Power to the People is big on ideas, but it does not overwhelm the reader with complexity. Instead of leaving one with confusion, it leaves the reader with amazement that such obvious answers to the problems facing our nations were not enacted long ago.
226 Search results for "entitlement"
In today’s edition of The Heartland Daily Podcast, we listen in as Heartland Senior Fellow Peter Ferrara joins the Ayn Rand Institute’s podcast, The Debt Dialogues. Ferrara, author of the new book – Power to the people, is on to discuss the growing entitlement crisis in America and what to do about it.
As Congress considers changes to the Healthy, Hunger-Free Kids Act (HHFKA), one little-known section of the law is expected to sharply increase the number of students receiving free lunch (and breakfast) over the next several years. This includes taxpayer-funded meals for students who would not have previously qualified under the old rules.
In Today’s edition of The Heartland Daily Podcast, we listen in as Senior Fellow Peter Ferrara joins The Joyce Kaufman Show to talk about his upcoming book, Power to the People: The New Road to Freedom and Prosperity for the Poor, Seniors, and Those Most in Need of the World’s Best Health Care.
In Today’s edition of The Heartland Daily Podcast, we listen in as Senior Fellow Peter Ferrara talks with Inside Track radio. Ferrara was on to discuss, among other things, the GOP budget proposal and how entitlement reform could save trillions of dollars and help millions of people.
On Sunday, April 5, Senior Fellow Peter Ferrara was a guest on the radio show “On The Money” with host Mike Vitoria on 970 The Answer in New York City. Ferrara was on to discuss America’s looming entitlement crisis.
Everyone knows government sucks, but it will at least suck a little less with these cuts to the vacuum-based erection program. It’s just too bad they’re blowing all the savings on a new spending splurge.
Activists are freaking out about AT&T’s Sponsored Data plan because it defiles their utopian ideal of perfect Internet egalitarianism of universal, unlimited, free, downstream-bandwidth for edge creators.
That mindset is what got us billions of dollars in subsidies for EVs in the first place. So it’s not beyond the realm of expectation to let people who try to use electricity in public garages and facilities to skate on paying for it. Hey, it’s just a few cents!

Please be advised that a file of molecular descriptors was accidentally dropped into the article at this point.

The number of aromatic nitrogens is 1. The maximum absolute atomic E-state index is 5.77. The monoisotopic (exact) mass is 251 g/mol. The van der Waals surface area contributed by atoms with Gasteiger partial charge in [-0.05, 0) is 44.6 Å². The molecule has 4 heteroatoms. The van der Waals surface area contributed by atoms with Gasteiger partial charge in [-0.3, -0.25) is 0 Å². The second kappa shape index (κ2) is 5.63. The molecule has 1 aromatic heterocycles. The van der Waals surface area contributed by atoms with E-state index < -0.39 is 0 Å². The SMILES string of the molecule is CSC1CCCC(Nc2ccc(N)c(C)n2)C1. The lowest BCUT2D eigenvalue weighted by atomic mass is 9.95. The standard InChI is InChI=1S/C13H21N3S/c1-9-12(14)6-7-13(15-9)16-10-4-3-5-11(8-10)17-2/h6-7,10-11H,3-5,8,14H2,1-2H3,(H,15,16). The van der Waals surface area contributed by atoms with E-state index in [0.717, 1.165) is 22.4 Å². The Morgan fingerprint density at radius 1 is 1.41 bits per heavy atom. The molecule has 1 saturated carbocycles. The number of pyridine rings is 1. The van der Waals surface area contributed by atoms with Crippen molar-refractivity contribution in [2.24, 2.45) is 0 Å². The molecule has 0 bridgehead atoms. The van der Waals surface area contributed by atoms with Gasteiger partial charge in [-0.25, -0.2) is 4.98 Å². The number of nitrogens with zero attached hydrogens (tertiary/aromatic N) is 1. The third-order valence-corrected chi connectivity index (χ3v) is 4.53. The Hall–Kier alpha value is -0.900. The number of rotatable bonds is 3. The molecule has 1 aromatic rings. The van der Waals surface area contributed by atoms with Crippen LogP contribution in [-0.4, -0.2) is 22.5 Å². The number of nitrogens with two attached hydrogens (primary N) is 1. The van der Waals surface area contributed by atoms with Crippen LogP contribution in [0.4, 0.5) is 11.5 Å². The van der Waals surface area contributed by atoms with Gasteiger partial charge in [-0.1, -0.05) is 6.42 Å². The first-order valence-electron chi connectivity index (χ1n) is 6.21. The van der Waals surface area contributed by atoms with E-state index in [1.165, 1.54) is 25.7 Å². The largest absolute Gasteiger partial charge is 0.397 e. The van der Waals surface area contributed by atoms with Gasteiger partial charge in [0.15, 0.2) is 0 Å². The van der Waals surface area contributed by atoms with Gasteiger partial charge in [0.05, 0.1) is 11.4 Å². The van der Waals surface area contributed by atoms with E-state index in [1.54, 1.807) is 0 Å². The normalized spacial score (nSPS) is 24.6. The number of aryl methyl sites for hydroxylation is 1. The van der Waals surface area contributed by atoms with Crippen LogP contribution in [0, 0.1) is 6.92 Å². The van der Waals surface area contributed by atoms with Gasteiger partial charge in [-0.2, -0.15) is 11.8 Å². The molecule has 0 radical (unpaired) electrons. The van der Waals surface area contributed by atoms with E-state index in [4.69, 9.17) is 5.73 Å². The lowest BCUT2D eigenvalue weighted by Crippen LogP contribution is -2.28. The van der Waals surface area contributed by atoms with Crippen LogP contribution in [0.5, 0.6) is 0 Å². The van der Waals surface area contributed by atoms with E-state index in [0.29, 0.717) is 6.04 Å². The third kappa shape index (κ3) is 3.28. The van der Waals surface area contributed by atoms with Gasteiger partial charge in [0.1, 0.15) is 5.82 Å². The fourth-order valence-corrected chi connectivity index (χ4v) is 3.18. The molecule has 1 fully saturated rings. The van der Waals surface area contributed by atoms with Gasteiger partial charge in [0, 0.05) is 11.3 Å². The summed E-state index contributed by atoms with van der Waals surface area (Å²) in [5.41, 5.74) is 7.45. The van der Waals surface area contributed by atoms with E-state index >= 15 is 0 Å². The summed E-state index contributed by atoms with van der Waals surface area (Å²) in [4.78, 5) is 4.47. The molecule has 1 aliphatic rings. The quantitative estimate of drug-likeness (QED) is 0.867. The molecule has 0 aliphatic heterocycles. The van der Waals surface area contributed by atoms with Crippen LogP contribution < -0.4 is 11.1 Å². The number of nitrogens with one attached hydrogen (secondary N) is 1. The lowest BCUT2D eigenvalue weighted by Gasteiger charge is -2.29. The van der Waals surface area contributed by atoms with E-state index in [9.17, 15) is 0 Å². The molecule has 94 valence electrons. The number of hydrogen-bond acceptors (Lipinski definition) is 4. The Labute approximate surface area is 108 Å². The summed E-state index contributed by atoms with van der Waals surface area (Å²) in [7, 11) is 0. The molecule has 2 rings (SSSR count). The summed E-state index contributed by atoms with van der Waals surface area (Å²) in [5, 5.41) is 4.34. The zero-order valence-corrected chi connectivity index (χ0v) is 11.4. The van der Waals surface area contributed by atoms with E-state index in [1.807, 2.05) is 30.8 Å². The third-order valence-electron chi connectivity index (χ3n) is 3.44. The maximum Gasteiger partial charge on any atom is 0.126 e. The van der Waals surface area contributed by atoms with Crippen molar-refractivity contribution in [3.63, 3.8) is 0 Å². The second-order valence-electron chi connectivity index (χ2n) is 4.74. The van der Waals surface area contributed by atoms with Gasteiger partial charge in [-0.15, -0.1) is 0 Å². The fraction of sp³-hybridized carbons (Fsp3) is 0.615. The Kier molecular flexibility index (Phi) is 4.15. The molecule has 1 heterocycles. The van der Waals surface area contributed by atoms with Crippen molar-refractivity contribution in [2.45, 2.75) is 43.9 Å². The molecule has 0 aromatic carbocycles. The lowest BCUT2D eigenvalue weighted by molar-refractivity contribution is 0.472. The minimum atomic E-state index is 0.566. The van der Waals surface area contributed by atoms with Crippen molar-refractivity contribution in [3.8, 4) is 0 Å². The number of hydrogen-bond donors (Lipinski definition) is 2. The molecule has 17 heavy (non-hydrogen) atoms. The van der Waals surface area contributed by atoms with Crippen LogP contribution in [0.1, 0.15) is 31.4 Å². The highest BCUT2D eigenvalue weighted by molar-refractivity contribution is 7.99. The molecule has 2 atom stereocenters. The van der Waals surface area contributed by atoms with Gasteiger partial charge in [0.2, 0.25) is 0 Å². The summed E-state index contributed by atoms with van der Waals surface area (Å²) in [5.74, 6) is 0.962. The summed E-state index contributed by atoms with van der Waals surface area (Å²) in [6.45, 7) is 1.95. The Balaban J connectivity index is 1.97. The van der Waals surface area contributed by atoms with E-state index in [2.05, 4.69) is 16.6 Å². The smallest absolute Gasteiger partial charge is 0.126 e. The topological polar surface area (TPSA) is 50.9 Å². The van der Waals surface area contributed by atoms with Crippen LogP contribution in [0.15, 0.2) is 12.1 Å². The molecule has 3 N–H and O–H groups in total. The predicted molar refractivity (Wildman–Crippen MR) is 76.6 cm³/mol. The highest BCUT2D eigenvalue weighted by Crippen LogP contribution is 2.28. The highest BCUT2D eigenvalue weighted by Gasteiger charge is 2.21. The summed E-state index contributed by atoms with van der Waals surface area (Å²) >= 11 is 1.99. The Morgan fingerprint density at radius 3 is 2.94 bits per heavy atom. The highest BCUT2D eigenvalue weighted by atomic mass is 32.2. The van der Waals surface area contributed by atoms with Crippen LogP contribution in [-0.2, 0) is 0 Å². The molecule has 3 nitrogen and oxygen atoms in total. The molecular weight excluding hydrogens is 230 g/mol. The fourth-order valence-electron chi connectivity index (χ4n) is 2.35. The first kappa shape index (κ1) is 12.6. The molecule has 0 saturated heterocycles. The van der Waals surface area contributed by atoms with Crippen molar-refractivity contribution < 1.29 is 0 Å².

Soon, all public schools will be allowed to enroll all students, regardless of need, into a new federal entitlement: “free” school lunches. This is the second year of a three-year rollout for the program, embedded in Michelle Obama’s Healthy, Hunger-Free Kids Act.
The New York Times told its readers on March 12 that Paul Ryan’s proposed 2014 budget involves “eliminating Medicare’s guarantee to retirees” and “dispensing with Medicaid and food stamps….” But Joe[…]
[Published at Investors Business Daily, September 26] When we talk about recipients of entitlements, we are typically referring to either of two kinds of Americans: the poor and the elderly.[…]
The American public, fresh off of trading one set of corrupt, incompetent politicians for a new one, is still not ready to hear the sobering truth about the future of[…]
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California lawmakers are proposing to increase taxes on cigarettes by $2 per pack in order to fund increased entitlement spending. Instead of placing faith in the morality of their cause, lawmakers would do better to place their trust in economic and public health realities.
It is hard for people to grasp the magnitude of the U.S. debt problem—and what the ultimate “day of reckoning” will be. The national debt reached $1 trillion for the first time in 2009. It is now well over $18 trillion. That’s the official total; the real total is much higher. Lawrence Kotlikoff, a professor of economics at Boston University, has calculated that based on Congressional Budget Office data the real debt is $202 trillion, more than eleven times the official debt. It is also about 3 times what the entire world produces, that is, global gross domestic product (GDP), which is $72 trillion. In 2013 Kotlikoff updated his debt calculation to $222. That’s $700,000 per person, $1.9 million per household.
Beginning in 1983 the government changed its method of calculation to show lower inflation by excluding food and energy, claiming they were too volatile to be reliable indicators. The result is the so-called “core inflation” CPI, which is a favorite of the Federal Reserve. The latest figure for this CPI reported by the Bureau of Labor Statistics is 0.4% (for August and also July), but if calculated by the method used in 1980 the inflation rate would be 7½ percent, as shown by Shadow Government Statistics (ShadowStats.com).